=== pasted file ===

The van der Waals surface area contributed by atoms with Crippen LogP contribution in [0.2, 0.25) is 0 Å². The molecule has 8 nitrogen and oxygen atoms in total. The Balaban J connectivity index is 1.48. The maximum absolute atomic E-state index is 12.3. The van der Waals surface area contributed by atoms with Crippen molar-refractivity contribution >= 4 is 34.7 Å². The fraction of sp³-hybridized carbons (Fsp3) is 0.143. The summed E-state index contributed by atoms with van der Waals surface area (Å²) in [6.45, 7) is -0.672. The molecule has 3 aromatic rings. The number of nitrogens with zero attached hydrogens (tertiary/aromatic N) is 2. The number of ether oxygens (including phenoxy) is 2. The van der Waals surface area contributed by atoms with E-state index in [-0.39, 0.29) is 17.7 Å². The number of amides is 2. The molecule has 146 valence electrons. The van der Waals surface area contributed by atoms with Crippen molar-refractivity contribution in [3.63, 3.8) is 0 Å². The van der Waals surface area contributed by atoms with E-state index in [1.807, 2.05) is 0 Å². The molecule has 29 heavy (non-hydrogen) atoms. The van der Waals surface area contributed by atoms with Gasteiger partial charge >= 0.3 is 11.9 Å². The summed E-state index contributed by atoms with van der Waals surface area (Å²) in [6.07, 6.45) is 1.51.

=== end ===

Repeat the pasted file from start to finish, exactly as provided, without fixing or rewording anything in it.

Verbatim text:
The van der Waals surface area contributed by atoms with Crippen LogP contribution in [0.2, 0.25) is 0 Å². The molecule has 8 nitrogen and oxygen atoms in total. The Balaban J connectivity index is 1.48. The maximum absolute atomic E-state index is 12.3. The van der Waals surface area contributed by atoms with Crippen molar-refractivity contribution >= 4 is 34.7 Å². The fraction of sp³-hybridized carbons (Fsp3) is 0.143. The summed E-state index contributed by atoms with van der Waals surface area (Å²) in [6.45, 7) is -0.672. The molecule has 3 aromatic rings. The number of nitrogens with zero attached hydrogens (tertiary/aromatic N) is 2. The number of ether oxygens (including phenoxy) is 2. The van der Waals surface area contributed by atoms with E-state index in [-0.39, 0.29) is 17.7 Å². The number of amides is 2. The molecule has 146 valence electrons. The van der Waals surface area contributed by atoms with Crippen molar-refractivity contribution in [3.63, 3.8) is 0 Å². The van der Waals surface area contributed by atoms with E-state index in [1.807, 2.05) is 0 Å². The molecule has 29 heavy (non-hydrogen) atoms. The van der Waals surface area contributed by atoms with Gasteiger partial charge >= 0.3 is 11.9 Å². The summed E-state index contributed by atoms with van der Waals surface area (Å²) in [6.07, 6.45) is 1.51.